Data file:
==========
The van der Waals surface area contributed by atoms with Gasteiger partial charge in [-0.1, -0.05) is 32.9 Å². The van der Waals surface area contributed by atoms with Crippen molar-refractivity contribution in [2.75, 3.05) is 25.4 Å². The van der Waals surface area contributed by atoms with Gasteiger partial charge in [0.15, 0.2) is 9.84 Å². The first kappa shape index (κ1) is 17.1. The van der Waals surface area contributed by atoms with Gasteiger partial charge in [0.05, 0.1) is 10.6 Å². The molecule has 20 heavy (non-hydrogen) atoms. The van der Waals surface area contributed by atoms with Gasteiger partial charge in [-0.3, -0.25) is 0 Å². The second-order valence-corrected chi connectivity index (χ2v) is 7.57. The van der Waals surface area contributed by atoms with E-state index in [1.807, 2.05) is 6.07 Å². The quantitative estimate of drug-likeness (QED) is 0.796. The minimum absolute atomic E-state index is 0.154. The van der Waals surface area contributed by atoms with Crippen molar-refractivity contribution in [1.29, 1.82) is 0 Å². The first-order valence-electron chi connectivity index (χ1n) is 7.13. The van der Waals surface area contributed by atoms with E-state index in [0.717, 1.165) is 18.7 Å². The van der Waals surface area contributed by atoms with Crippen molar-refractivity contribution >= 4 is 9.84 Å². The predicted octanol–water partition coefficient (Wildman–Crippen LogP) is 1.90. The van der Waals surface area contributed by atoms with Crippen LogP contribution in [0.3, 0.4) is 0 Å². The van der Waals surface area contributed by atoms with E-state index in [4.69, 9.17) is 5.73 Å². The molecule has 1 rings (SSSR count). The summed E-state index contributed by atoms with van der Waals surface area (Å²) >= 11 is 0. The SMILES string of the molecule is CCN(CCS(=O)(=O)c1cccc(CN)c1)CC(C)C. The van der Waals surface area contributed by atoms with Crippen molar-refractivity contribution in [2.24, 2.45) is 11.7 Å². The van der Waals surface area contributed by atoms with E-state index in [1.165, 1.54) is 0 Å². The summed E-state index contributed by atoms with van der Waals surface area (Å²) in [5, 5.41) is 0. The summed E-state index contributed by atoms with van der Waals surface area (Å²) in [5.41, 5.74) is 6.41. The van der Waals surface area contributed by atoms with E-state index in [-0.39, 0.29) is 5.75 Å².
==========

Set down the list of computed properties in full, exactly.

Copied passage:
The van der Waals surface area contributed by atoms with Gasteiger partial charge in [-0.1, -0.05) is 32.9 Å². The van der Waals surface area contributed by atoms with Crippen molar-refractivity contribution in [2.75, 3.05) is 25.4 Å². The van der Waals surface area contributed by atoms with Gasteiger partial charge in [0.15, 0.2) is 9.84 Å². The first kappa shape index (κ1) is 17.1. The van der Waals surface area contributed by atoms with Gasteiger partial charge in [0.05, 0.1) is 10.6 Å². The molecule has 20 heavy (non-hydrogen) atoms. The van der Waals surface area contributed by atoms with Gasteiger partial charge in [-0.3, -0.25) is 0 Å². The second-order valence-corrected chi connectivity index (χ2v) is 7.57. The van der Waals surface area contributed by atoms with E-state index in [1.807, 2.05) is 6.07 Å². The quantitative estimate of drug-likeness (QED) is 0.796. The minimum absolute atomic E-state index is 0.154. The van der Waals surface area contributed by atoms with Crippen molar-refractivity contribution in [1.29, 1.82) is 0 Å². The first-order valence-electron chi connectivity index (χ1n) is 7.13. The van der Waals surface area contributed by atoms with E-state index in [0.717, 1.165) is 18.7 Å². The van der Waals surface area contributed by atoms with Crippen molar-refractivity contribution >= 4 is 9.84 Å². The predicted octanol–water partition coefficient (Wildman–Crippen LogP) is 1.90. The van der Waals surface area contributed by atoms with Crippen LogP contribution in [0.3, 0.4) is 0 Å². The van der Waals surface area contributed by atoms with E-state index in [4.69, 9.17) is 5.73 Å². The molecule has 1 rings (SSSR count). The summed E-state index contributed by atoms with van der Waals surface area (Å²) >= 11 is 0. The SMILES string of the molecule is CCN(CCS(=O)(=O)c1cccc(CN)c1)CC(C)C. The van der Waals surface area contributed by atoms with Crippen molar-refractivity contribution in [2.24, 2.45) is 11.7 Å². The van der Waals surface area contributed by atoms with E-state index in [1.165, 1.54) is 0 Å². The summed E-state index contributed by atoms with van der Waals surface area (Å²) in [5, 5.41) is 0. The summed E-state index contributed by atoms with van der Waals surface area (Å²) in [5.41, 5.74) is 6.41. The van der Waals surface area contributed by atoms with E-state index in [-0.39, 0.29) is 5.75 Å².